CHATSWORTH — Back in 1971, Keith S. Tattersall and his partners wanted to name a company they were starting American Peripherals, or some shortened variation.
The only problem was that the company's lawyer spelled it with an "f" instead of a "ph" when he registered it. The result was Amperif Corp.
Despite the goof, Tattersall and his partners kept the name. Since then, they've made it the only name of note in the relatively small market of supplying disk-drive data storage systems used in the 1100 model mainframe computer formerly made by Sperry Corp. and now made by its successor, Unisys Corp. (Unisys was formed in 1986 when Sperry was bought by Burroughs Corp.)
Amperif's hold on the Unisys market seems fairly secure. Last year, Tattersall said, the privately held company rang up $35 million in sales. This year, thanks to an exclusive supply contract with Unisys, the company expects revenue to soar 63% to $57 million and net income to be about $4 million, he said.
But to keep growing, Amperif expects by year's end to enter the high-stakes International Business Machines market and try to supply its disk-drive systems to IBM customers. Tattersall, who is chairman and chief executive, estimates that the potential IBM market for the company is from $50 million to $100 million in revenue a year.
But, here, its chances for success are less certain. Amperif would compete against such formidable companies as National Advanced Systems, Amdahl, Memorex, a recently revitalized Storage Technology and IBM itself.
Besides facing tough competition, Amperif also must set up a major distribution network for its product, either by making an agreement with a computer equipment distributor or setting up its own system.
"Growth like this is always hazardous. As you grow, you become more exposed to other competitors going after the same IBM business. It's a whole new marketplace," said James N. Porter, publisher of the trade publication Disk/Trend Report in Mountain View, Calif.
Amperif's disk-drive data storage systems typically sell for $250,000 to $300,000 each and look something like large kitchen refrigerators when assembled.
Stacked inside are as many as 16 hard-disk drives, mostly bought from Control Data Corp. in Minneapolis, that are each the size of large shoe boxes and use magnetic heads to read and write information on rigid platters. The collection of disk drives can store some 16 billion characters of information.
Amperif's system attaches to mainframe computers, which are the big, powerful machines that operate hundreds of times faster than smaller computers and are used for such large tasks as processing the payroll for major corporations or storing records for large banks. The Unisys mainframe computer for which Amperif sells its data storage products can range in price from $1 million to $10 million, Tattersall said.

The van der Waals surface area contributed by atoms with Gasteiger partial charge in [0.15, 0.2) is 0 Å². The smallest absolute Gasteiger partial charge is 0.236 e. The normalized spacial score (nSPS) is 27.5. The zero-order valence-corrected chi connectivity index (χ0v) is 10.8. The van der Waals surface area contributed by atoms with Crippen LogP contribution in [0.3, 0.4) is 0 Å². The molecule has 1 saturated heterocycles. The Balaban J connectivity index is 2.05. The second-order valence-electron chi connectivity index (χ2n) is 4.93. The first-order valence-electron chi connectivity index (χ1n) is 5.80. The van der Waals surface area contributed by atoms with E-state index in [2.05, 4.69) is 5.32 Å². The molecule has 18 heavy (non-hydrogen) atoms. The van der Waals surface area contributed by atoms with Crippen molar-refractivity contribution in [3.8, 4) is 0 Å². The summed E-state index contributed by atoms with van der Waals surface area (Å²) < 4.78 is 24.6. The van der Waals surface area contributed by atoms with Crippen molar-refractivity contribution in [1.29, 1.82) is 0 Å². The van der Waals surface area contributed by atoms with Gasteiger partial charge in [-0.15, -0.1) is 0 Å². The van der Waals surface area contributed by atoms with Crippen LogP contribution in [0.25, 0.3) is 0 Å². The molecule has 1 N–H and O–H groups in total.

Amperif owes much of its success, to date, to carrying out something akin to a high-tech guerrilla war. In 1976, it started competing against giant Sperry for the data-storage system business. Eventually, it came up with a version that used smaller, 8-inch disks rather than the larger, 14-inch ones Sperry was using.
The smaller disks made the whole data storage system smaller, which customers preferred because it took up less space in their offices and required less air conditioning to cool the room housing such powerful machines. Sperry realized the advantages as well and signed Amperif in 1986 to an exclusive contract as a supplier, which Unisys, based in Blue Bell, Pa., has decided to retain.
More important, the Unisys deal gave Amperif national credibility as a supplier. Now, it is trying to get a similar contract with Control Data.
Although Control Data is a struggling computer giant, Tattersall believes that there is a good opportunity to supply data storage equipment for the company's large computers. Last year, Amperif introduced a data storage system for Control Data computers, hoping to pressure the company into the same kind of contract it has with Unisys.
'Take Business Away'
Tattersall confidently predicts that Control Data will come around.
"We have to demonstrate to them we have a good product by taking business away from them," he said.
But it's clear the IBM market is what appeals to Tattersall most, although he concedes that it also will require extensive planning. When mainframe computers break down, it's a major crisis for many customers. As a result, Amperif will have to establish an elaborate service system that can respond instantly to any failures.
"If you can't respond in less than two hours, nobody wants to even talk to you," Tattersall said.
Tattersall and two other men started Amperif as a consulting firm in 1971. In 1976, the men, along with another executive, decided to turn Amperif into a manufacturer.